Separately, and in their capacity as liquidators of OA, the Liquidators sought orders that the time for pursuing certain claims under Part 5.7 of the act be extended to 3 April 2012. The Court granted those orders, without identifying any specific claim(s) which OA could pursue in the extended period. OA subsequently commenced proceedings against defendants (the appellants before the High Court in Fortress). The appellants disputed that such a “general” order (sometimes referred to as a “shelf order”) could be made. This dispute was the subject of the Fortress case.
The High Court’s decision
In Grant Samuel, the Court found that there was no room for the operation of the UCPR to further extend the time limits set out in section 588FF(3) of the Act. That is, the only power given to a court to vary the time periods set out in section 588FF(3)(a) of the Act is that given by section 588FF(3)(b). Accordingly, the first extension granted by the Court (to 3 October 2011) was “within power”, but the second extension, sought by the Liquidators on 19 September 2011 was not.
In Fortress, the High Court examined the history of and amendments to section 588FF(3) of the Act in some detail. The High Court concluded that the function of section 588FF(3)(b) of the Act is to: “confer a discretion on the court to mitigate, in an appropriate case, the rigours of the time limits imposed by [s 588FF(3)(a)]…”: at .
The appellants outlined a number of “policy factors” which they submitted militated against a construction of section 588FF(b) which would allow a general order to be made. These are set out in Fortress at paragraph . The High Court said that these were considerations which would inform the court’s approach when considering whether an extension order was appropriate. However, the court nonetheless had a discretion to grant a “shelf order” in the appropriate case.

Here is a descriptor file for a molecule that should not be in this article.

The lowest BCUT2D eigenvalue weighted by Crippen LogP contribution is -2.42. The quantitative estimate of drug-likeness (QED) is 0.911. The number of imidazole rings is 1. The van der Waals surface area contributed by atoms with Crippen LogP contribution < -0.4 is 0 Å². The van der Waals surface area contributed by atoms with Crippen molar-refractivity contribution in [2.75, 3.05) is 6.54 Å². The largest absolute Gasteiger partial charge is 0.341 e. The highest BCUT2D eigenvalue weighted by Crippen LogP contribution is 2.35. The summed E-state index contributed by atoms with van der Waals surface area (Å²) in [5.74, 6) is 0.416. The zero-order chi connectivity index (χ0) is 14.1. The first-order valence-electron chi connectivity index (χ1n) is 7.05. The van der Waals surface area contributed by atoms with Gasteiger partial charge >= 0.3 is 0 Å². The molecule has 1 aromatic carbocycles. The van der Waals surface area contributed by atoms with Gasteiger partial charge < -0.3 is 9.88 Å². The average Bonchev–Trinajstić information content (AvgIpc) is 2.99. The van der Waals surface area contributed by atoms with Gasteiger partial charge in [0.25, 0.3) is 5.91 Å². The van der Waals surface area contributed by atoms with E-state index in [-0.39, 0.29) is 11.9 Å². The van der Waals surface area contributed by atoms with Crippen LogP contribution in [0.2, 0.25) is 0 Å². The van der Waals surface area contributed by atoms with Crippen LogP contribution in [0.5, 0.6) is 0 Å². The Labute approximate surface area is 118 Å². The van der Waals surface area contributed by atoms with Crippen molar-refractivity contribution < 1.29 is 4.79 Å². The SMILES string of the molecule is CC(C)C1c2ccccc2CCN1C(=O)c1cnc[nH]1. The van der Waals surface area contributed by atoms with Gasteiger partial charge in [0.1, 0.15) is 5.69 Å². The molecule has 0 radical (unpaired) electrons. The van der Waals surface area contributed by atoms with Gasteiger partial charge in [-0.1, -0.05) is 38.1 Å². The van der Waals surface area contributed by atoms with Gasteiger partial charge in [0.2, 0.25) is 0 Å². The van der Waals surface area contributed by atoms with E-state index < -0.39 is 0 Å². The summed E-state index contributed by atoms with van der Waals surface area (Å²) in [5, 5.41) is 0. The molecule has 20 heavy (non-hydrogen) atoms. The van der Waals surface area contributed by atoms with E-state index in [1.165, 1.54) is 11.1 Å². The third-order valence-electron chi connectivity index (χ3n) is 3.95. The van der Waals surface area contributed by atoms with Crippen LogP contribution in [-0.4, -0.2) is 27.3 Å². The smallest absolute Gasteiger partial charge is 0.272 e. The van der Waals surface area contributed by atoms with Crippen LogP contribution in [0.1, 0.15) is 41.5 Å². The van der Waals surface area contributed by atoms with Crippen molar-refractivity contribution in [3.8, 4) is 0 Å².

Grant Samuel and Fortress provide certainty to liquidators. If a liquidator is concerned that there may be voidable transaction Claims to pursue, he or she must apply to the Court – within the time prescribed by section 588FF(3)(a) of the Act – to extend that time. Helpfully, the Court has confirmed that a liquidator need only apply for a general – “shelf” – order which does not specify the Claims that the order will cover.
An important lesson from Grant Samuel is that a liquidator must carefully consider how much time they will require to identify and further investigate Claims. Evidently, in Grant Samuel, the First Extension sought (and obtained) was not long enough. In the authors view, the practical result of the High Court’s decision in Grant Samuel will be that liquidators will apply for significantly longer extension periods under 588FF(3). Courts will likewise have an increasingly challenging task of balancing the two policy objectives of 588FF(3), namely certainty for third parties and creditors’ interests in recovery actions, when considering such applications.